“Receiving an inheritance can be a double-edged sword. On the one hand, it's overwhelming, thanks to the intense emotions associated with losing a loved one combined with the confusion about what to do with the newly acquired assets. On the other, an inheritance can re-invigorate your finances and create new opportunities for you and your family.”
Wealth Advisor’s recent article entitled “How to Handle Inherited Investments” provides us with some of the top inheritance considerations:
Consider Cash. Besides cash, the most common inheritances are securities, real estate and art. These assets usually go up in value, but another big benefit is their favorable tax treatment. The heirs won’t pay capital gains on unsold investments that went up in value during the lifetime of the deceased (estate taxes would apply). Those taxes would only apply to the gains that happened after they took possession. There’s a good reason to hang onto these investments. These types of property carry some risks, so you may consider putting some of your inherited investments into cash, cash equivalents, or life insurance with a guaranteed payout to avoid exposure to undue risk.
Beware of Concentration Risk. It’s not unusual for an inheritance to be heavily concentrated within a specific asset. While the deceased's instincts may have been accurate at the time of their initial investment, there’s no guarantee that their strategy will continue to pay dividends long term. Diversifying into other areas—even with high-volatility vehicles that are unrelated to the original inherited investment—can lessen that concentration risk. An even safer strategy would be to build a portfolio of diverse holdings that includes multiple asset classes across different sectors.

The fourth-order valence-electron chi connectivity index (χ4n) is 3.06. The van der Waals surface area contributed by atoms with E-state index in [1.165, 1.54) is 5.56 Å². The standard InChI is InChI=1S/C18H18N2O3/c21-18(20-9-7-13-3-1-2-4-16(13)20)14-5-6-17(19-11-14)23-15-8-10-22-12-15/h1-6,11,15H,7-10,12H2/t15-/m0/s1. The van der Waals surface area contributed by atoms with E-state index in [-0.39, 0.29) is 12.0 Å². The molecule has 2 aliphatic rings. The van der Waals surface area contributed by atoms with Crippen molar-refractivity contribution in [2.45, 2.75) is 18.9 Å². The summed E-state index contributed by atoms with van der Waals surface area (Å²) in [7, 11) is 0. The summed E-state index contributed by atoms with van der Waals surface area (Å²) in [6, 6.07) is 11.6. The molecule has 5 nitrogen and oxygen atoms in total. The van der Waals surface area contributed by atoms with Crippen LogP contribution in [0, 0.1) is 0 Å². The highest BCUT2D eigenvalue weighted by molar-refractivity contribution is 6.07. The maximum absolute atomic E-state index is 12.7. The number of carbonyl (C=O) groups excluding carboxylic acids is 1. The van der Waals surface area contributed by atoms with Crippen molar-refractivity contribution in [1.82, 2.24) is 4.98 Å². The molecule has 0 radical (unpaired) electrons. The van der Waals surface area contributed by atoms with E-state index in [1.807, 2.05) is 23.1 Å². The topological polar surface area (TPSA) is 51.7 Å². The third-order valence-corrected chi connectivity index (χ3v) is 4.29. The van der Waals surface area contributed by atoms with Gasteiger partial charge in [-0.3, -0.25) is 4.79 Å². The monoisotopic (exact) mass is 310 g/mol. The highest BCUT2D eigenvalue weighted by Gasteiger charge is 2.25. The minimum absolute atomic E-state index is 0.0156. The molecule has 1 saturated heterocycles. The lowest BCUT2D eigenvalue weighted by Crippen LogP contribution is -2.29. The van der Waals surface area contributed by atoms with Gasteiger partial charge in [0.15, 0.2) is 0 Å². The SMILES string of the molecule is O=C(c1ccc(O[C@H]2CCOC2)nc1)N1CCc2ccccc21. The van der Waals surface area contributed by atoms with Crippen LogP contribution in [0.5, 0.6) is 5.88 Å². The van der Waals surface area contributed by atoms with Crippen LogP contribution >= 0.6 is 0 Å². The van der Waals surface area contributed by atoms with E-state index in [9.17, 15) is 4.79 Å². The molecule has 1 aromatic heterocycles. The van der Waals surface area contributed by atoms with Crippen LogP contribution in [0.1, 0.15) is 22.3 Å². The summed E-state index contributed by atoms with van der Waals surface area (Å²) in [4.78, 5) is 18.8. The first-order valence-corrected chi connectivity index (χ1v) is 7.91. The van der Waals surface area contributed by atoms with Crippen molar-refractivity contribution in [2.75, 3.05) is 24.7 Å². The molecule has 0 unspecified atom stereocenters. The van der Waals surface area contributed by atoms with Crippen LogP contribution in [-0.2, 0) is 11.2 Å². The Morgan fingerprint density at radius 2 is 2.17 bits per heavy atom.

Learn about Trusts. Sometimes when people inherit assets through a trust, they don't think it's critical to require anything but a superficial understanding of how these work. This is because the trustee assumes nearly all the fiduciary duties. However, this could change when a beneficiary attains a certain age, which often triggers a dissolution of the trust or stipulates a transfer of trustee responsibilities to them. You should understand what will happen at that point. You may want to create your own trust to distribute part or all of your unmanaged inherited assets to heirs in a framework that suits you best, and without having to go through the probate process. In any event, you should learn how trusts work and the difference between revocable and irrevocable trusts. Ask your estate planning attorney about your specific situation and whether there is a trust that may be best for your circumstances.
Reference: Wealth Advisor (Jan. 7, 2020) “How to Handle Inherited Investments”